Did such long-term effects of diet hold up in the Uppsala cohort? When they analyzed their own three-generation dataset, Vågerö and colleagues didn’t find a connection between an abundance of food during a grandfather’s mid-childhood and his grandson’s likelihood of developing diabetes or cardiovascular disease, thus contradicting some of the results from the Överkalix studies. But the researchers did find that better-fed grandfathers’ descendants through the male line died earlier, on average, and were more likely to die of cancer. That relationship didn’t hold true for granddaughters (Nat Commun, 9:5124, 2018).
Stephen Senn, a statistician who consults for the pharmaceutical industry and who published a letter criticizing the methods of the 2002 study (Eur J Hum Gen, 14:1149, 2006), says the new study’s size is a strength, but that “the first thing that nobody should lose sight of is that it actually failed to replicate the previous study, as regards the most important effect claimed in that particular study.”
To more convincingly validate the original study and show transgenerational effects of nutrition, the Uppsala study would have needed to identify an effect not only on grandchildren’s longevity, but on specific health conditions highlighted by the Överkalix studies, Senn says. Instead, by casting a broader net and looking for effects on multiple health conditions in the third generation, the Uppsala researchers increased the chances that they’d find an apparently meaningful correlation that was in fact due to chance, he adds in an email to The Scientist. “That’s fine, but [the Uppsala study] would need replication in at least one further study for any causal claims to be made on it.”
The Uppsala study did find a transgenerational effect on diabetes risk across one generation, however: the sons of fathers with good access to food were more likely to die from the condition. As for why the Överkalix studies didn’t turn up a cancer link, Vågerö points out that that cohort was born earlier than Uppsala, when overall cancer incidence rates were lower in Sweden—12 percent of deaths were due to cancer in 1967, rising to 26 percent by 2017. He says there might not have been enough data in the earlier study to detect a significant difference in the number of deaths from cancer. Then too, the more-recent data on causes of death for the Uppsala cohort are likely more reliable than those used in the Överkalix studies, Vågerö adds. That said, Vågerö plans to “look more carefully at cancer” in a future study, and hopes to collect data on its incidence, not just the numbers of people who died from the disease.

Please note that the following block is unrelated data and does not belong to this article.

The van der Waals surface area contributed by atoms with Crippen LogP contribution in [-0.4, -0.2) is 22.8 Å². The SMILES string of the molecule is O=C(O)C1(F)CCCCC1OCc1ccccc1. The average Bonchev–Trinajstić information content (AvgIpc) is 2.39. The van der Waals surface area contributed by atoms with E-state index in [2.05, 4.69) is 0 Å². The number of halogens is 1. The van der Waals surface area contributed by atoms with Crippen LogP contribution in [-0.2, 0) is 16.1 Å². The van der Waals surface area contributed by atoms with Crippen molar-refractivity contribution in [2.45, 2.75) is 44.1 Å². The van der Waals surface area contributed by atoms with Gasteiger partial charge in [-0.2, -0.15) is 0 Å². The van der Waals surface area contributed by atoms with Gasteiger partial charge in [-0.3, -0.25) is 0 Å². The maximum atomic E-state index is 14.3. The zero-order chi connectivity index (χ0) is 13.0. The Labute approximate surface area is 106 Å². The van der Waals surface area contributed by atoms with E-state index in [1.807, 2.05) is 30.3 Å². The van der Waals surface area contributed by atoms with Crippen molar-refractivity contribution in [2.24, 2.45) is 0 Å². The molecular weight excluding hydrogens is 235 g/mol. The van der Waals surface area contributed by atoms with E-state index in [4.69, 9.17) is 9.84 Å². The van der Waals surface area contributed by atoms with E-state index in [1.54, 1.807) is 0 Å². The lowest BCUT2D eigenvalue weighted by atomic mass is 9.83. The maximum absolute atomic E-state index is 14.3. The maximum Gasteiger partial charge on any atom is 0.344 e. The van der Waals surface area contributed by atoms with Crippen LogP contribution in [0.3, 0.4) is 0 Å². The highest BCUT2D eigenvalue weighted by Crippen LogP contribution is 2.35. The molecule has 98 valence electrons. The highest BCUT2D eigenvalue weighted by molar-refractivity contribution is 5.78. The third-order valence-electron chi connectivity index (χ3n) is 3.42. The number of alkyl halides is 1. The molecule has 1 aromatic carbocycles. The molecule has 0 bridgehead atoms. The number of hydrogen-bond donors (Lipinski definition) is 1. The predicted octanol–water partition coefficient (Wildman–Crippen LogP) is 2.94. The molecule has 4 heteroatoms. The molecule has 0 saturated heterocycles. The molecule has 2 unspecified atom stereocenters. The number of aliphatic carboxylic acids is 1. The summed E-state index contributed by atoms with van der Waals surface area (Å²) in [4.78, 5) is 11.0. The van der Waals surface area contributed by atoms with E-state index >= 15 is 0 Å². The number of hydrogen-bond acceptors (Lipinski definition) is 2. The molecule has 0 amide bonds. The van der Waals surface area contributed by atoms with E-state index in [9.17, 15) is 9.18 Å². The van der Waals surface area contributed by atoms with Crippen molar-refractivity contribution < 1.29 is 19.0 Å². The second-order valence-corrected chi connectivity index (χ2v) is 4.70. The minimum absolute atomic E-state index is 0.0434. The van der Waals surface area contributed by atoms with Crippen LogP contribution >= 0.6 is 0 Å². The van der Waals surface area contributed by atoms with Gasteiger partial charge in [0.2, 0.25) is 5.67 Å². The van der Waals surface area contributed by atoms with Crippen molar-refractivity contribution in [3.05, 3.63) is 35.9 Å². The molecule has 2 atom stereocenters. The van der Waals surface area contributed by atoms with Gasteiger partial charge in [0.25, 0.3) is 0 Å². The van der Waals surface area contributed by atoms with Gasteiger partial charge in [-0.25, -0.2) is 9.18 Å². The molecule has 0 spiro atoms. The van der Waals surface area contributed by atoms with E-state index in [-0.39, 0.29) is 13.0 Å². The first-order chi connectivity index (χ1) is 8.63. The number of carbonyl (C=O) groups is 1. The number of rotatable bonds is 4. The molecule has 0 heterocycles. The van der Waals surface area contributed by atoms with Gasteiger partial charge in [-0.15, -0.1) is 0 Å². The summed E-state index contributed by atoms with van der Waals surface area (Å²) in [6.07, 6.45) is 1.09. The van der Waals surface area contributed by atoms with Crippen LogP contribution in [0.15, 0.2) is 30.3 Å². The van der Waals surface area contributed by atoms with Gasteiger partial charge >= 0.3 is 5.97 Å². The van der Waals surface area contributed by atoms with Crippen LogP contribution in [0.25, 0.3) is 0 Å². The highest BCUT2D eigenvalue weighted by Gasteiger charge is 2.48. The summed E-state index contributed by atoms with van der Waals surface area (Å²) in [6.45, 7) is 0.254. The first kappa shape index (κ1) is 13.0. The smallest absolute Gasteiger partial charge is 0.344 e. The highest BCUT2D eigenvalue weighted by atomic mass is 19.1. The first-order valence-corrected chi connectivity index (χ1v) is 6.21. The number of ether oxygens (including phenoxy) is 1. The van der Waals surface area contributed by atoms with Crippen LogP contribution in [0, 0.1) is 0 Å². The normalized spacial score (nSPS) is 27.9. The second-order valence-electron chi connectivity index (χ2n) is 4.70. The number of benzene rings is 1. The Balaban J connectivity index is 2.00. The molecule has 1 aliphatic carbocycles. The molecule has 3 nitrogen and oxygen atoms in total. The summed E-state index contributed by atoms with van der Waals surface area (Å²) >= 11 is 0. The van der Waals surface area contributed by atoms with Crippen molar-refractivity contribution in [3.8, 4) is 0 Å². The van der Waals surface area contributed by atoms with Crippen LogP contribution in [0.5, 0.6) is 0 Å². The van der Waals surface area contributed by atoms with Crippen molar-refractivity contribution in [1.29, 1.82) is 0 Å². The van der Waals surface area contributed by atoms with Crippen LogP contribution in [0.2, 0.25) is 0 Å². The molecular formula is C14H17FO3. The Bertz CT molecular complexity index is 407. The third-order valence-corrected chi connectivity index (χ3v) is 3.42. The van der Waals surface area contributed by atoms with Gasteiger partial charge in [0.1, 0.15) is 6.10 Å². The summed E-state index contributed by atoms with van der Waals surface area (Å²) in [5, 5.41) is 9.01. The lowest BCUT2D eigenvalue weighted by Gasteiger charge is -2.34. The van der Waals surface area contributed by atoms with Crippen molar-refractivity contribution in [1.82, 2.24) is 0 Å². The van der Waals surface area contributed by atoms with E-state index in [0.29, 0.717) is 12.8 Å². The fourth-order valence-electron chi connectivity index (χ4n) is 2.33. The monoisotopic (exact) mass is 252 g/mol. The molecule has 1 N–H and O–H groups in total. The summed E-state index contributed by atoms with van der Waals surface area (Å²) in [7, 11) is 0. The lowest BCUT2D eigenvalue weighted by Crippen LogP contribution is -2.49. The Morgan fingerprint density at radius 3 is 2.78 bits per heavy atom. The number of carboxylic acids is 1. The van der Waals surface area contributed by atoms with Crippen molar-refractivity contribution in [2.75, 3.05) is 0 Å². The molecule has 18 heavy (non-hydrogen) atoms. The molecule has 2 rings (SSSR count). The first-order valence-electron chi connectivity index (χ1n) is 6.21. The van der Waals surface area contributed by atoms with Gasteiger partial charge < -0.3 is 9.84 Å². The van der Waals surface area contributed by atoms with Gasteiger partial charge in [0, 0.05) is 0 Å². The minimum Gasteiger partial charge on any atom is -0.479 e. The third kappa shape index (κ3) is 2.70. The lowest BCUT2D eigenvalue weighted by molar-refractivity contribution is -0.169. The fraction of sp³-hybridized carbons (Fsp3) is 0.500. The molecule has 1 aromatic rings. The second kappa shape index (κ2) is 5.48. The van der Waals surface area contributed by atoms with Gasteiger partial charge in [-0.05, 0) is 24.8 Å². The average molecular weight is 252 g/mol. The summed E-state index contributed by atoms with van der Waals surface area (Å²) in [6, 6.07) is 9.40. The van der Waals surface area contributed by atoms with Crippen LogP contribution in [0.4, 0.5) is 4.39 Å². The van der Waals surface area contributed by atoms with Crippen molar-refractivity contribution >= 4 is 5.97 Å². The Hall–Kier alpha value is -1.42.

Cathrine Hoyo, an epidemiologist at North Carolina State University who was not involved in the new study, says the research adds to existing evidence that epigenetic changes in the male germ line can cause health effects in future generations—a phenomenon she and her colleagues described in a 2014 review (BioEssays, 36:359–71). That and other publications have suggested that the life stage scrutinized by Vågerö and colleagues, the so-called slow growth period that runs from approximately ages 9–12 in boys, is a window when the germ line is particularly susceptible to epigenetic changes.
Vågerö himself, as an epidemiologist, remains somewhat agnostic about the mechanism of the transgenerational effects. Given that his study controlled for social and cultural factors, he thinks epigenetic inheritance is the most likely candidate. But “that would be the most interesting study to do, to actually find out exactly how that works.”